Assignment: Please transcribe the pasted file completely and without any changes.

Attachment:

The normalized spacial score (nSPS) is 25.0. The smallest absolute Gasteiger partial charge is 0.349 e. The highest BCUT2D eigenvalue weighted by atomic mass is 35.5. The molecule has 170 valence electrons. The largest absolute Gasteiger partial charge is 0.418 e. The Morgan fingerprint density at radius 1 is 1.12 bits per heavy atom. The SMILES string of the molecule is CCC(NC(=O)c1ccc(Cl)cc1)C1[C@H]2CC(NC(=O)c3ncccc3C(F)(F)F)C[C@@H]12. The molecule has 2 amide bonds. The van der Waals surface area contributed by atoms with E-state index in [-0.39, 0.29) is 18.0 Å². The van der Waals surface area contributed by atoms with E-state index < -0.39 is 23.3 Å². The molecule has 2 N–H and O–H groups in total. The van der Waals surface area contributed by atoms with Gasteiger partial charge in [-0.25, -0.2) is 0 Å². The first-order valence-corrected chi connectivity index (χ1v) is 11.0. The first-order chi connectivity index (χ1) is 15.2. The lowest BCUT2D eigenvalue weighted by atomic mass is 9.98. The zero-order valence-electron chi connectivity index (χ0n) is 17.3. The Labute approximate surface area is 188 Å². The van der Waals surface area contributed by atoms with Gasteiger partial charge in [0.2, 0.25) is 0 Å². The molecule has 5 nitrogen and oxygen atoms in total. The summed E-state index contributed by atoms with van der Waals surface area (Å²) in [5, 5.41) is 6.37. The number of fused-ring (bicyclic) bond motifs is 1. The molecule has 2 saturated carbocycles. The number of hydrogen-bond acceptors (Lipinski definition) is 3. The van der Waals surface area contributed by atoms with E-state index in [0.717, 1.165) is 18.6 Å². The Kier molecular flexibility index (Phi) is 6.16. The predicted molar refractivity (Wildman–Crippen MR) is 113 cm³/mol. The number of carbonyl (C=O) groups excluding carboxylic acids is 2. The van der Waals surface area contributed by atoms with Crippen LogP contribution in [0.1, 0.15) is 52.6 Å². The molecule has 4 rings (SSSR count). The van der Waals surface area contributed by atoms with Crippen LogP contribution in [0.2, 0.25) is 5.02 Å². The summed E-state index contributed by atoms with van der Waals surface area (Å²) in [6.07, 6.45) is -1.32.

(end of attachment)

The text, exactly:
The normalized spacial score (nSPS) is 25.0. The smallest absolute Gasteiger partial charge is 0.349 e. The highest BCUT2D eigenvalue weighted by atomic mass is 35.5. The molecule has 170 valence electrons. The largest absolute Gasteiger partial charge is 0.418 e. The Morgan fingerprint density at radius 1 is 1.12 bits per heavy atom. The SMILES string of the molecule is CCC(NC(=O)c1ccc(Cl)cc1)C1[C@H]2CC(NC(=O)c3ncccc3C(F)(F)F)C[C@@H]12. The molecule has 2 amide bonds. The van der Waals surface area contributed by atoms with E-state index in [-0.39, 0.29) is 18.0 Å². The van der Waals surface area contributed by atoms with E-state index < -0.39 is 23.3 Å². The molecule has 2 N–H and O–H groups in total. The van der Waals surface area contributed by atoms with Gasteiger partial charge in [-0.25, -0.2) is 0 Å². The first-order valence-corrected chi connectivity index (χ1v) is 11.0. The first-order chi connectivity index (χ1) is 15.2. The lowest BCUT2D eigenvalue weighted by atomic mass is 9.98. The zero-order valence-electron chi connectivity index (χ0n) is 17.3. The Labute approximate surface area is 188 Å². The van der Waals surface area contributed by atoms with Gasteiger partial charge in [0.2, 0.25) is 0 Å². The molecule has 5 nitrogen and oxygen atoms in total. The summed E-state index contributed by atoms with van der Waals surface area (Å²) in [5, 5.41) is 6.37. The number of fused-ring (bicyclic) bond motifs is 1. The molecule has 2 saturated carbocycles. The number of hydrogen-bond acceptors (Lipinski definition) is 3. The van der Waals surface area contributed by atoms with E-state index in [0.717, 1.165) is 18.6 Å². The Kier molecular flexibility index (Phi) is 6.16. The predicted molar refractivity (Wildman–Crippen MR) is 113 cm³/mol. The number of carbonyl (C=O) groups excluding carboxylic acids is 2. The van der Waals surface area contributed by atoms with Crippen LogP contribution in [0.1, 0.15) is 52.6 Å². The molecule has 4 rings (SSSR count). The van der Waals surface area contributed by atoms with Crippen LogP contribution in [0.2, 0.25) is 5.02 Å². The summed E-state index contributed by atoms with van der Waals surface area (Å²) in [6.07, 6.45) is -1.32.